Writing – What are you trying to do?

Is it important to say something with your writing? Do you sit down to write with a mission or are you just telling a story for fun?

Is it possible to do both?

And is it necessary?

I’m being a bit philosophical today. I should be setting up a query letter for my novel to send to agents but summarizing the book into one paragraph led me down the path of ‘why did I write this anyway?’.

My novel, tentatively titled A Cold Sort of Joy, came about because I love the end of the world books. I was hooked with Earth Abides, and The Stand, and I’ve read a lot of the genre over the years.

I’m not going to lie. When I started writing this, it was originally intended as a fanfiction. I refuse to ignore my roots, I write fanfiction and as my instructor put it when we were discussing whether I should talk about it or ask my fanfiction readers to try my novel, this is where I served my apprenticeship and I am welcoming everyone to enjoy my journeyman work.

My point though, was that as I started the story, I didn’t have any particularly high minded concept. But as I wrote the story, it went quite far afield from the fanfiction concept and I started to consider actually writing it as a true, straight fictional piece.

Part of what I had been doing when I initially started the story was playing with the post apocalyptic trends and themes. If you read in the genre, then you know the genre has changed over the years. In the early 1980s,  the trend was with continuing characters and series – The Deathlands books, for example, set after the “nuke war”, the Out of the Ashes series, The Survivor, etc. The significant difference between then and now, is that books about the world ending have gotten a lot more political and oddly, a lot more similar. Let me give you some common elements.

  1. Someone, always a man, has been thinking for years that something like <insert world ending event> will happen and has been preparing for possibly years.
  2. There is usually at least one man in the character list who is some sort of special ops soldier. Usually a Navy SEAL. If he’s not a SEAL, he’s an ex-Green Beret. Or a Ranger. Or was a Force Recon Marine. There is always a super soldier of some sort.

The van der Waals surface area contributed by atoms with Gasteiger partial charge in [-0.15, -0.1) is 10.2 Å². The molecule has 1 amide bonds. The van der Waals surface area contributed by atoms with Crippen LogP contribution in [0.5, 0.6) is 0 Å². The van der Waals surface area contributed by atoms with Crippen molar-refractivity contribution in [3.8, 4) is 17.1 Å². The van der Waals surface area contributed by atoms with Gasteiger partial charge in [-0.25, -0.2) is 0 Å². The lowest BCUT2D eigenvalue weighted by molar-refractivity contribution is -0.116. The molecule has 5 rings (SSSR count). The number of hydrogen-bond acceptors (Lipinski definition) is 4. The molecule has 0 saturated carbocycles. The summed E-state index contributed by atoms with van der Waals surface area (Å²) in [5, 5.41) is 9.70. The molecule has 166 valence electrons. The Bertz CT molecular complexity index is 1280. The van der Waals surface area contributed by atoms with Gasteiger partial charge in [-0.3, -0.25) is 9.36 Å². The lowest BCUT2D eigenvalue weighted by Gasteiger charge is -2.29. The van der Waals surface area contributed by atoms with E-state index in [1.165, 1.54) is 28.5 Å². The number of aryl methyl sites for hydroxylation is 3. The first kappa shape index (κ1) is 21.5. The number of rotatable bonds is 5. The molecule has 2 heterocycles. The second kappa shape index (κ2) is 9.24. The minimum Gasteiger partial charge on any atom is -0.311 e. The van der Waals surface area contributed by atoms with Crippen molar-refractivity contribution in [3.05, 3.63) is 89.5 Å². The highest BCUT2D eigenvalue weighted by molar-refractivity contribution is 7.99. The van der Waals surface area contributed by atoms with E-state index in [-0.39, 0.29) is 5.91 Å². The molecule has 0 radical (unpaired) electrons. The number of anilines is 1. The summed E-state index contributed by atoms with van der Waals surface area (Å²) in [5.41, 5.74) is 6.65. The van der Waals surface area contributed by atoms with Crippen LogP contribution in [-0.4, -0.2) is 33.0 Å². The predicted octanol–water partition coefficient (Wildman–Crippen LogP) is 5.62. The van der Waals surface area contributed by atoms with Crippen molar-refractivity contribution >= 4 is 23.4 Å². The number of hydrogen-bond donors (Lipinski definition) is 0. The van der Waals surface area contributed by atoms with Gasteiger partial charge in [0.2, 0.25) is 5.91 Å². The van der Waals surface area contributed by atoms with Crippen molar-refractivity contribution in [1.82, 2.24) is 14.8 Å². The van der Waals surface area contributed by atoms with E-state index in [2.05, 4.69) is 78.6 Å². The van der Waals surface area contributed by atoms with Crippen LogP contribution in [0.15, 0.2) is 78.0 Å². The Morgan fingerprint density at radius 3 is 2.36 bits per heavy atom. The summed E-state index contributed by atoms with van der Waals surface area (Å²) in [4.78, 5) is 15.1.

3. People are religious in a way that is on the one hand overtly and bluntly evangelical Christian, but is also often very slapped in, like the author understands it is a required thing to pay lip service to,  but rarely connects the faith to the characters and their actions. People have daily Bible study for example and sometimes make silly decisions due to their Christian values (a notable example in one book was a character proudly noting how he found an abandoned cabin, spent all winter in it, and didn’t touch any of the prior owner’s stored food because “that would be stealing”) but then casually murder and torture those who run across them. Mind you, in the end times, it probably pays to be quick on the draw but NO ONE ever reflects on the morality of killing as it pertains to Jesus despite all the bible studying
  4. Main characters are always white people of conservative right wing backgrounds. This is actually quite different from the books written in the 1970s and 80s – although I must be fair and note the representation of minorities wasn’t *great* but it was there.
  5. Generally, even if the world ending disaster was purely natural, the US Government is somehow a villain, either by repressing all the truly free survivors, or by somehow joining up with the UN, or the European Union and forcing us all to be liberal Europeans. This often also involves insisting people convert to secular humanism, or to give up their guns like liberal douches, or in one hilarious example, to convert to veganism.
  6. Generally, there’s usually a subplot about how guns are being taken by whoever is the story villain.
  7. There’s also usually at least one chapter where all the men head to the gun storage area and basically talk about their extensive gun collections.
  8. Because there tends to be a strong Christian feel, there is at best little to no mention of homosexual characters. At worst, there’s evil gays.